This one may come as a shock to some since entrepreneurship and friendliness don’t directly go hand in hand. However, according to Conde Nast Traveler, Nashville was ranked as the fourth friendliest city in America. For an entrepreneur who is out location shopping, a generous town equals easier connections. Nashville has a small-town charm to it, and the residents embody that characteristic as well. Nashville is growing out of its phase of solely attracting music businesses, but the musical charm is what is now attracting a variety of businesses, as seen by Nashville’s population growing at a two percent rate.  


While Nashville is a great place to start a business, there are always inconsistencies. For instance, Nashville is home to various severe weather threats and natural disasters, as it is a much more prime location for tornadoes and hurricanes. 

Meanwhile, while Texas has a null corporate tax rate, Tennessee’s is 6.5%. Texas is more appealing to entrepreneurs looking for a location to build their businesses since most startups establish their businesses on a budget. Additionally, Fort Worth has a lower average housing cost. While the cost of living in Nashville is still 10.2% less than the national average, the area’s cost of living continues to grow higher.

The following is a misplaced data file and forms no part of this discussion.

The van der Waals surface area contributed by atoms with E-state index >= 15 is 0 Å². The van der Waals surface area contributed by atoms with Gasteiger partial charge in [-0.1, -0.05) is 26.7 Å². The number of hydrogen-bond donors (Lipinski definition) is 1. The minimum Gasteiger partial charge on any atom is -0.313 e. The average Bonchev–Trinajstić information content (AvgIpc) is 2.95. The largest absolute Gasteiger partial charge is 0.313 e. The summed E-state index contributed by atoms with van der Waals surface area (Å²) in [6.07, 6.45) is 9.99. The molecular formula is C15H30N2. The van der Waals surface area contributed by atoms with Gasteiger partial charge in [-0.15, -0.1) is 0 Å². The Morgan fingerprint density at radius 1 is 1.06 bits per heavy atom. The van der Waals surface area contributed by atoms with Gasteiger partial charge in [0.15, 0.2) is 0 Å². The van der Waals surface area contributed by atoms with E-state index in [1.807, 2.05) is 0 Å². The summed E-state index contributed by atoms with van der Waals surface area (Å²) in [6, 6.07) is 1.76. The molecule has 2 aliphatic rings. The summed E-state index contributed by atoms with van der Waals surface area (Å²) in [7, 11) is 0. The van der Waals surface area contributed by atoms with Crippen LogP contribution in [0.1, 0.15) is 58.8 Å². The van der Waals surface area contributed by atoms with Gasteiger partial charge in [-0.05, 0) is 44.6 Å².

When considering location, culture, tourism, healthcare, academia, and hospitality, Nashville exceeds Fort Worth economically. To lessen the gap between the two cities, here are some things Fort Worth can do to strengthen its entrepreneurial ecosystem.  

  • Nashville’s tourism creates an overwhelming number of jobs in the city. While Fort Worth can’t easily create new tourism attractions, it can invest more in small businesses that are already created.  
  • Since tourism accounts for many new generated jobs, Fort Worth could simply work to improve and innovate the existing attractions to increase tourism.  
  • Nashville attributes much of its economic success to a thriving artist and creative class. The city supports its creatives with a variety of programs and opportunities, from business support to housing solutions. Fort Worth should double-down on supporting our creative community since they will lay the foundation for a thriving local entrepreneurial ecosystem. 
  • Nashville is home to many entrepreneurial programs, from Vanderbilt and Belmont to The Entrepreneur Center. Fort Worth could work to establish more of these similar programs, as well as hire Innovation Officers to work for the City of Fort Worth.  
  • Nashville hosts a similar event to Global Entrepreneurship Week North Texas called Nashville Entrepreneur Week. Increasing support and awareness for our local event would help build the ecosystem.  
  • Fort Worth could work to increase its hospitality by creating more awareness for startup business events and welcoming a bigger population of entrepreneurs and investors through wider event promotion.

About the Author

Faith Emmitte is a student intern for the Next department at the University of North Texas Health Science Center at Fort Worth. Faith will be a first-year student at Texas A&M University, pursuing a BA in Business Administration. Gig ‘Em Ags! All thoughts and opinions are her own and in no way reflect the thoughts and opinions of the HSC.